May 2016

  2. Thank you, thank you so much. I am from Naples, and I know far too well how harsh this city can be on tourists, and how many of them decide, after the first look, that it simply isn't worth spending more time to scratch under its surface. At the moment I am sweating with anxiety at the thought of my British in-laws visiting, hoping they won't find it a disaster. But I know how much we have...if only we could keep it cleaner, and make the most out of the amount of culture and history we have to show. So thank you for taking the time to discover it and for letting everyone else know, too! It's heart-warming to see someone love my city so much. At times, it frsutrates me and I can hate it a lot, but it has true beauty. I hope you'll come again. It seems tourists have been steadily increasing every year here and it always makes me happy to see them go about. I always try and help them when I can, and so do most Neapolitans, I believe. Just..thanks :)

    1. Hi Laura, thanks so much for your lovely message. I've been to Naples five times and I look forward to returning again next year. My last visit was with my mum who is 75 and she loved it. I hope your in-laws see the true beauty that lies just beneath the surface and am sure that with yourself as a guide, they will see that beauty.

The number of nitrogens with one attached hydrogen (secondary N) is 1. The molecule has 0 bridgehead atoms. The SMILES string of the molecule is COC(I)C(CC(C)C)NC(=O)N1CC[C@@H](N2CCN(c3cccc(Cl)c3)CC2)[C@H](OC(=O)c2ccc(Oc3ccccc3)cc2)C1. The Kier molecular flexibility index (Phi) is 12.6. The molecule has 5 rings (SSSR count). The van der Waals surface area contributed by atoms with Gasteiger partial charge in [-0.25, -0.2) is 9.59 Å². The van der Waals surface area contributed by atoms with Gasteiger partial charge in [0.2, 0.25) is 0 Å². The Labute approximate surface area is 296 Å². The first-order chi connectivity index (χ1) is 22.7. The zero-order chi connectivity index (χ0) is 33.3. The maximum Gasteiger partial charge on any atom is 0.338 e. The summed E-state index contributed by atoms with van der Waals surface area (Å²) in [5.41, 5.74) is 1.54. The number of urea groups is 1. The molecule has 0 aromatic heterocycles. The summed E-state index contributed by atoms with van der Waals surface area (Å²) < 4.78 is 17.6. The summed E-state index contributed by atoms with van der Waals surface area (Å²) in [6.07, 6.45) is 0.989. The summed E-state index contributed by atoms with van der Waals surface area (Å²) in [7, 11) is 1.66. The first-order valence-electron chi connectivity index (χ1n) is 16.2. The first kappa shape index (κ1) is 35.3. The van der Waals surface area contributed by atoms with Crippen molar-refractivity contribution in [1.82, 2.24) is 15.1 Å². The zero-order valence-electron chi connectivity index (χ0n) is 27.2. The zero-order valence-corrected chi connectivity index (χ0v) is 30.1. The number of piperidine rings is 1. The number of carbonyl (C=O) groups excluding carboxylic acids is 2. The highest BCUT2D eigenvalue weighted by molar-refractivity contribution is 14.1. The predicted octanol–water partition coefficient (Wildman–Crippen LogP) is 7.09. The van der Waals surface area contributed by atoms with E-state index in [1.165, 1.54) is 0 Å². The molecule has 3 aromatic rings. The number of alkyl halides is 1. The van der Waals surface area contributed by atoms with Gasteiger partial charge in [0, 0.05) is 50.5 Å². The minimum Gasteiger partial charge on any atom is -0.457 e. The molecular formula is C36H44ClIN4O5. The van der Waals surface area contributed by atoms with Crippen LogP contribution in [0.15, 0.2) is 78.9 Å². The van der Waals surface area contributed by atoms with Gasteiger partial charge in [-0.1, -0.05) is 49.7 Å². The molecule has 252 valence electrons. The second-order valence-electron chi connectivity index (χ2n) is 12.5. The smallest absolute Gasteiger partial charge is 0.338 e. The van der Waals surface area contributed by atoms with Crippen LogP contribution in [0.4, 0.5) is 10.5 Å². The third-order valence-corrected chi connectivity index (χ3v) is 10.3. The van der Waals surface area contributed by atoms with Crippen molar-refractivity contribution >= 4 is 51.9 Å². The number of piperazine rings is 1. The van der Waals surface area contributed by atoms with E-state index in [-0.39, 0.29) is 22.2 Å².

3. Thanks for that, will read with great interest. Which hotel do you stay in

    1. Hi Sue, I've stayed in many places in Naples - the Hotel Excelsior, Hotel Miramare, Best Western Hotel Paradisio, Hotel Rex, Orsini B&B and the Hotel Il Convento. I like to try a new place every time I go to Naples. One of my favourites was the Miramare, closely followed by Orsini B&B. Both are on the Lungomare (waterfront) which is a charming neighbourhood.

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  5. Thanks for this, been thru Naples many times on way to Capri but last year was the first time ever staying. Three days, four nights and I am returning again in April 2017 for the same. Beautiful city, so much to see and do. Food is out of this world and people really friendly. We stay at the Hotel Toledo in the Spanish Quarter. Very basic but the staff are incredible. Check it out. Thanks again.

  6. Thanks for your comment. I have the Hotel Toledo bookmarked for a future visit as I've heard it's just as you described. Glad you loved your time in Bella Napoli